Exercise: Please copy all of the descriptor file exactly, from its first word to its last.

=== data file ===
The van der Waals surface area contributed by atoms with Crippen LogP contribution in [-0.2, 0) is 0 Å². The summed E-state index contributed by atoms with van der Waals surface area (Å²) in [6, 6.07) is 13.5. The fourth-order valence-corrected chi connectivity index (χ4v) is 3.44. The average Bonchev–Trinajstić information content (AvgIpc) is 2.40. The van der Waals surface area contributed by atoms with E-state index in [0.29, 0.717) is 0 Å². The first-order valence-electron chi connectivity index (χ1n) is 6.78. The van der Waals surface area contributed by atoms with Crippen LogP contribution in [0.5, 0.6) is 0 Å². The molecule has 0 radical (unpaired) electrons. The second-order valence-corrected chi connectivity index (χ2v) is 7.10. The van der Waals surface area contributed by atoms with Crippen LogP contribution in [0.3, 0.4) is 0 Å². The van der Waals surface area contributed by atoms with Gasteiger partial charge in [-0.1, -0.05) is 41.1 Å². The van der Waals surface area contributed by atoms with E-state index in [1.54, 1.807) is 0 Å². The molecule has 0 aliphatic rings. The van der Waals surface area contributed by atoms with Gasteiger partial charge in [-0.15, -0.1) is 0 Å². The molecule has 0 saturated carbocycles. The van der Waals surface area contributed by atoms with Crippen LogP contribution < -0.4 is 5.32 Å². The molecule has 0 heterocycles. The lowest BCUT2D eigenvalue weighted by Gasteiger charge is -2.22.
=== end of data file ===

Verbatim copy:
The van der Waals surface area contributed by atoms with Crippen LogP contribution in [-0.2, 0) is 0 Å². The summed E-state index contributed by atoms with van der Waals surface area (Å²) in [6, 6.07) is 13.5. The fourth-order valence-corrected chi connectivity index (χ4v) is 3.44. The average Bonchev–Trinajstić information content (AvgIpc) is 2.40. The van der Waals surface area contributed by atoms with E-state index in [0.29, 0.717) is 0 Å². The first-order valence-electron chi connectivity index (χ1n) is 6.78. The van der Waals surface area contributed by atoms with Crippen LogP contribution in [0.5, 0.6) is 0 Å². The molecule has 0 radical (unpaired) electrons. The second-order valence-corrected chi connectivity index (χ2v) is 7.10. The van der Waals surface area contributed by atoms with Crippen LogP contribution in [0.3, 0.4) is 0 Å². The van der Waals surface area contributed by atoms with Gasteiger partial charge in [-0.1, -0.05) is 41.1 Å². The van der Waals surface area contributed by atoms with E-state index in [1.54, 1.807) is 0 Å². The molecule has 0 aliphatic rings. The van der Waals surface area contributed by atoms with Gasteiger partial charge in [-0.15, -0.1) is 0 Å². The molecule has 0 saturated carbocycles. The van der Waals surface area contributed by atoms with Crippen LogP contribution < -0.4 is 5.32 Å². The molecule has 0 heterocycles. The lowest BCUT2D eigenvalue weighted by Gasteiger charge is -2.22.